Let me start by mentioning that the Metaverse today is where the Internet was during AOL. In other words, there are a lot of new things to come. Remember that the original web was all text-based, it was slow, and there wasn't even any video. The Business Metaverse is already taking form. In training, we want from “e-learning” to “we-learning” to “digital learning” and soon to“immersive learning.” This implies an enormous new set of applications – from onboarding and training to leadership development, meetings, simulated experiences, large employee events, and of course entertainment
Metaverse is already taking form. In training, we want from“e-learning” to “we-learning” to “digital learning” and soon to “immersive learning.” This implies an enormous new set of applications – from onboarding and training to leadership development, meetings, simulated experiences, large employee events, and of course entertainment.
Big companies have been experimenting for a while. Accenture built an entire “Nth Floor” for consultants based on Microsoft’s early release of Mesh (its Metaverse and Avatar toolset)
Today, the metaverse is a shared virtual space where people are represented by digital avatars (think Ready Player One). The virtual world constantly grows and evolves based on the decisions and actions of the society within it. Eventually, people will be able to enter the metaverse, completely virtually (i.e. with virtual reality) or interact with parts of it in their physical space with the help of augmented and mixed reality.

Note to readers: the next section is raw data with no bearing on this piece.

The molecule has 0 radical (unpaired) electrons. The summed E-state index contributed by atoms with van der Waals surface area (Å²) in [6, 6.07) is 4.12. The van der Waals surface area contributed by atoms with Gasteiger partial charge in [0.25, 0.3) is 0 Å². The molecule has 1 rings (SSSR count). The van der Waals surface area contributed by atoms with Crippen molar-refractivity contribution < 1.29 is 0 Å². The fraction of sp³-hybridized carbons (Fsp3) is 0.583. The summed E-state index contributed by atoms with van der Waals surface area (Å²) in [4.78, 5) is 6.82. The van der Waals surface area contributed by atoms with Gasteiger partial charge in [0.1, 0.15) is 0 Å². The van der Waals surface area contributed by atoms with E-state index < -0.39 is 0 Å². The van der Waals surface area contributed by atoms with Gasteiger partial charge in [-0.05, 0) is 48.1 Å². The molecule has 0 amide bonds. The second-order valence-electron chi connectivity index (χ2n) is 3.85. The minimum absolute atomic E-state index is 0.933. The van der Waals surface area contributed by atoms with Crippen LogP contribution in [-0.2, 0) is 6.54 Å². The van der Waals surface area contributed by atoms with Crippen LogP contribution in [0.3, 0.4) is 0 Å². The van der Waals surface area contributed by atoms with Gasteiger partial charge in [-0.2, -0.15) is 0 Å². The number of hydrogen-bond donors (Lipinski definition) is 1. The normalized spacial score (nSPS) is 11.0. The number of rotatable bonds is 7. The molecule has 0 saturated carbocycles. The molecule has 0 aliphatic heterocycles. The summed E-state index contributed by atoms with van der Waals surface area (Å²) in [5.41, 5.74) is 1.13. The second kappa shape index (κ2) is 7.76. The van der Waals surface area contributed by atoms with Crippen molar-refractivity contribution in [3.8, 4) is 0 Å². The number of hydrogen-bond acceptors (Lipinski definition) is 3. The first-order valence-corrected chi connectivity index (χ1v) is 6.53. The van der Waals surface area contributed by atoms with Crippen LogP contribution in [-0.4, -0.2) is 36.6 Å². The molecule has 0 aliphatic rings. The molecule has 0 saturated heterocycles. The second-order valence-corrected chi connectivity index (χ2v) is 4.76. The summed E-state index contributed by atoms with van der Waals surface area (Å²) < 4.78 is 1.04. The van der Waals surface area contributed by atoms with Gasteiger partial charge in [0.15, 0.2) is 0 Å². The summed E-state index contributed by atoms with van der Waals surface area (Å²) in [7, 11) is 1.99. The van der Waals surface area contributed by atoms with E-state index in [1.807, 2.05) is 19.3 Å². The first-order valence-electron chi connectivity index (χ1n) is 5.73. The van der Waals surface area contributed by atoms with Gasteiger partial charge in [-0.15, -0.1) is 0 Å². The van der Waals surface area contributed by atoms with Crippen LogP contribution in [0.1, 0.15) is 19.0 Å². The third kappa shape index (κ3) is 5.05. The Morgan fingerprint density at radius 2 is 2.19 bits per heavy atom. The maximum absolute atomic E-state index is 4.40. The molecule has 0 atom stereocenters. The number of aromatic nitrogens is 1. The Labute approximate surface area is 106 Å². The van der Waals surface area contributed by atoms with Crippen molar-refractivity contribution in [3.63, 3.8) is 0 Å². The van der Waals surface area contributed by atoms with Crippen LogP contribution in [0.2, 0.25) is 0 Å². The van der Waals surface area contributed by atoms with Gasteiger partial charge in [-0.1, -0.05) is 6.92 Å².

Currently, many VR platforms like Fortnite, Minecraft, and Animal Crossing are games now but they already have big user bases, detailed worlds, and user-generated content. The Sandbox SAND a VR-based land and token dealing game along with Facebook is also positing itself towards the metaverse with its virtual reality social media platform, Horizon (currently in beta), and Live Maps. Niantic, Magic Leap, Microsoft, and many others are working on it too.